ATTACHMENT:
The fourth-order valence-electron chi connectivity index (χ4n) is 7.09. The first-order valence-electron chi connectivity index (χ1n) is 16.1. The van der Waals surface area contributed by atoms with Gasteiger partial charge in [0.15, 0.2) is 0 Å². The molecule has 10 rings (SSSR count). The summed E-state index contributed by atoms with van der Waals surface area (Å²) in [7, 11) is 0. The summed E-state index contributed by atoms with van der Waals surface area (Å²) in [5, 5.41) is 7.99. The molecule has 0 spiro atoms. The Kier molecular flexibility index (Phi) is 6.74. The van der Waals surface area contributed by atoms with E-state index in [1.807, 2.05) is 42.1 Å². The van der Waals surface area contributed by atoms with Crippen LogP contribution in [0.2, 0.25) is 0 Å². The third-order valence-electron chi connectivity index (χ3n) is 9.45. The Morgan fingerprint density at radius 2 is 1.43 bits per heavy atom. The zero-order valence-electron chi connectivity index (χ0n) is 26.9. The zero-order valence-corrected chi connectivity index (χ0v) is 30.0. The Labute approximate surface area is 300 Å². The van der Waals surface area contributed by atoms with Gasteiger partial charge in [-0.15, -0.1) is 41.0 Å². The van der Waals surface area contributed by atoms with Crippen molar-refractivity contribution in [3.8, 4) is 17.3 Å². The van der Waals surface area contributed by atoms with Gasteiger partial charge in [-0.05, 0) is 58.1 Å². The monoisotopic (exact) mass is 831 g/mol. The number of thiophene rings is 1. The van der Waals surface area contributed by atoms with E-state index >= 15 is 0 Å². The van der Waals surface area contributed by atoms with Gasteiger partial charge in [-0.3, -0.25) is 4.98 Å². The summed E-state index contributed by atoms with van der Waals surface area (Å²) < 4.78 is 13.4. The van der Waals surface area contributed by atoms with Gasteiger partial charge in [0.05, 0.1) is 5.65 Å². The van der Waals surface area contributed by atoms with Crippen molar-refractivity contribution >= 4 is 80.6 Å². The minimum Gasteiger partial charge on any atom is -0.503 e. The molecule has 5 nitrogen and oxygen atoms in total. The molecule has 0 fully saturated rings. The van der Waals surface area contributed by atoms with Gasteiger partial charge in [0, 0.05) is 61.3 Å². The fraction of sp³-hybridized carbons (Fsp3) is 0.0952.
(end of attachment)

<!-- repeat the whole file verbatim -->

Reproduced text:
The fourth-order valence-electron chi connectivity index (χ4n) is 7.09. The first-order valence-electron chi connectivity index (χ1n) is 16.1. The van der Waals surface area contributed by atoms with Gasteiger partial charge in [0.15, 0.2) is 0 Å². The molecule has 10 rings (SSSR count). The summed E-state index contributed by atoms with van der Waals surface area (Å²) in [7, 11) is 0. The summed E-state index contributed by atoms with van der Waals surface area (Å²) in [5, 5.41) is 7.99. The molecule has 0 spiro atoms. The Kier molecular flexibility index (Phi) is 6.74. The van der Waals surface area contributed by atoms with E-state index in [1.807, 2.05) is 42.1 Å². The van der Waals surface area contributed by atoms with Crippen LogP contribution in [0.2, 0.25) is 0 Å². The third-order valence-electron chi connectivity index (χ3n) is 9.45. The Morgan fingerprint density at radius 2 is 1.43 bits per heavy atom. The zero-order valence-electron chi connectivity index (χ0n) is 26.9. The zero-order valence-corrected chi connectivity index (χ0v) is 30.0. The Labute approximate surface area is 300 Å². The van der Waals surface area contributed by atoms with Gasteiger partial charge in [-0.15, -0.1) is 41.0 Å². The van der Waals surface area contributed by atoms with Crippen molar-refractivity contribution in [3.8, 4) is 17.3 Å². The van der Waals surface area contributed by atoms with Gasteiger partial charge in [-0.05, 0) is 58.1 Å². The monoisotopic (exact) mass is 831 g/mol. The number of thiophene rings is 1. The van der Waals surface area contributed by atoms with E-state index >= 15 is 0 Å². The van der Waals surface area contributed by atoms with Gasteiger partial charge in [-0.3, -0.25) is 4.98 Å². The summed E-state index contributed by atoms with van der Waals surface area (Å²) < 4.78 is 13.4. The van der Waals surface area contributed by atoms with Gasteiger partial charge in [0.05, 0.1) is 5.65 Å². The van der Waals surface area contributed by atoms with Crippen molar-refractivity contribution >= 4 is 80.6 Å². The minimum Gasteiger partial charge on any atom is -0.503 e. The molecule has 5 nitrogen and oxygen atoms in total. The molecule has 0 fully saturated rings. The van der Waals surface area contributed by atoms with Gasteiger partial charge in [0, 0.05) is 61.3 Å². The fraction of sp³-hybridized carbons (Fsp3) is 0.0952.